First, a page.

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PSU Recommedations for new mid-level gaming PC

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Last response: in Components
November 9, 2012 4:35:52 PM

Hi to all,

I'm just about to build a new gaming PC in the next few weeks and I would really like a few recommendations for suitable PSU's. I've read up on PSU's to try to learn as much as I can over the last month so I choose a good one, I think I understand the basics like never buy cheap non-brand ones, check the minimum wattage and amperage for each component and to make sure you have the right plugs for your PC. But before I choose one I would really like to get a few ideas from you guys please as I'm not very experienced.

UK build.
No preferred websites, just UK ones.
Mild OverClocking.
ASRock Extreme6
i5 3570k Ivy
Sapphire HD 9750 Vapor-X 3GB
Budget £70

I know my budget isn't very high but if I could get a good quality PSU that would allow me to add a second 7950 next year that's within my budget that would be brilliant, but it's not essential.

Thanks guys

More about : psu recommedations mid level gaming

November 9, 2012 4:39:01 PM

Oops, excuse the shoddy spelling it the title, *Recommendations* =)
a c 194 ) Power supply
a b 4 Gaming
November 9, 2012 4:51:08 PM

The link at http://www.extreme.outervision.com/psucalculatorlite.js... will suggest the size you need. Allowing for some overclocking, to Crossfire a pair of HD7950s you will need a decent 650W PSU. I would suggest anything built by Seasonic (e.g. their own, or XFX, or some Corsair, or some Antec), new FSP (e.g. Aurum or Raider), or Enermax/LEPA.
Related resources
a b ) Power supply
a b 4 Gaming
November 9, 2012 5:40:21 PM

Hm, I'm not super-familiar with UK sites, but at scan.co.uk the best match is a Corsair CX750 for £67:
http://www.scan.co.uk/products/750w-corsair-builder-ser...

It would be nice to get a slightly higher-quality unit, but the budget prevents that. The CX750 is acceptable though.

Onus said:
The link at http://www.extreme.outervision.com/psucalculatorlite.js... will suggest the size you need. Allowing for some overclocking, to Crossfire a pair of HD7950s you will need a decent 650W PSU. I would suggest anything built by Seasonic (e.g. their own, or XFX, or some Corsair, or some Antec), new FSP (e.g. Aurum or Raider), or Enermax/LEPA.

Yeah, but just to get the 4 PCIe power connectors the 2 7950s require, you often have to buy PSUs rated higher than 650W.
November 9, 2012 5:55:27 PM

euphoria4949 said:
Oops, excuse the shoddy spelling it the title, *Recommendations* =)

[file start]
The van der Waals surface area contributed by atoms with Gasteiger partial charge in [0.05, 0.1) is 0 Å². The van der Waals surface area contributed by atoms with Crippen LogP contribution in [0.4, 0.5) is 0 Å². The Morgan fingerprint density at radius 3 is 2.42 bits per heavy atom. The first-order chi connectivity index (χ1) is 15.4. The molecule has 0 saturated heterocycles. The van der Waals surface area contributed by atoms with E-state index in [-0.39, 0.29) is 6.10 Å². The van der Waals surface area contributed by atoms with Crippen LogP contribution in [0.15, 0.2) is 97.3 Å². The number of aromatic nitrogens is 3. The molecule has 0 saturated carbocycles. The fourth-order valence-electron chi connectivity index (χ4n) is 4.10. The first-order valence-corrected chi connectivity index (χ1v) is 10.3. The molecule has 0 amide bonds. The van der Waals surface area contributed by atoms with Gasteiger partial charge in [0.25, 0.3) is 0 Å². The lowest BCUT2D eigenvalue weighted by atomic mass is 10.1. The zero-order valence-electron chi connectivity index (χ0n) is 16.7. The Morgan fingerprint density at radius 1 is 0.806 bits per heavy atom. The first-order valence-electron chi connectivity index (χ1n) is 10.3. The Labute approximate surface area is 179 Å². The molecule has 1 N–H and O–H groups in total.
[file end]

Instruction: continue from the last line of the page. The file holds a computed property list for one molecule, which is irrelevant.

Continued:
Alright, but I can't forgive that 'it.'

The CX750 is made by CWT, and I know that Onus (whose name change had me confused for a bit) finds them rather disagreeable. Euphoria, if you're willing to spend a few extra pounds, you could also have a Seasonic-made XFX Pro 750W Core for £74. I know it's over budget, but it's the most affordable PSU that I can find with 4 8-pin PCIe connectors (although you could always just use molex-to-PCIe adapters, I think that's generally frowned upon).

You could get away with the XFX Pro 650W Core if your next 7950 isn't the Vapor-X edition, as it has two 8-pin and two 6-pin connectors... but that would be absurd.
a b ) Power supply
a b 4 Gaming
November 9, 2012 6:18:49 PM

mousseng said:
Alright, but I can't forgive that 'it.'

The CX750 is made by CWT, and I know that Onus (whose name change had me confused for a bit) finds them rather disagreeable. Euphoria, if you're willing to spend a few extra pounds, you could also have a Seasonic-made XFX Pro 750W Core for £74. I know it's over budget, but it's the most affordable PSU that I can find with 4 8-pin PCIe connectors (although you could always just use molex-to-PCIe adapters, I think that's generally frowned upon).

You could get away with the XFX Pro 650W Core if your next 7950 isn't the Vapor-X edition, as it has two 8-pin and two 6-pin connectors... but that would be absurd.

Damn, I didn't notice that 7950 requires 2 x 8-pin PCIe connectors. That's crazy! Even the regular 7970 only requires an 8-pin and a 6-pin. Most 7950s get by with 2 x 6-pin PCIe.
November 9, 2012 6:55:48 PM

You're right, it does only need an 8 and a 6. Newegg lists it as two 8-pins, though, which I (mistakenly) assumed was accurate.

Curious.

Since that's the case, euphoria could grab an XFX Pro 650W Core for £65.30.
a c 194 ) Power supply
a b 4 Gaming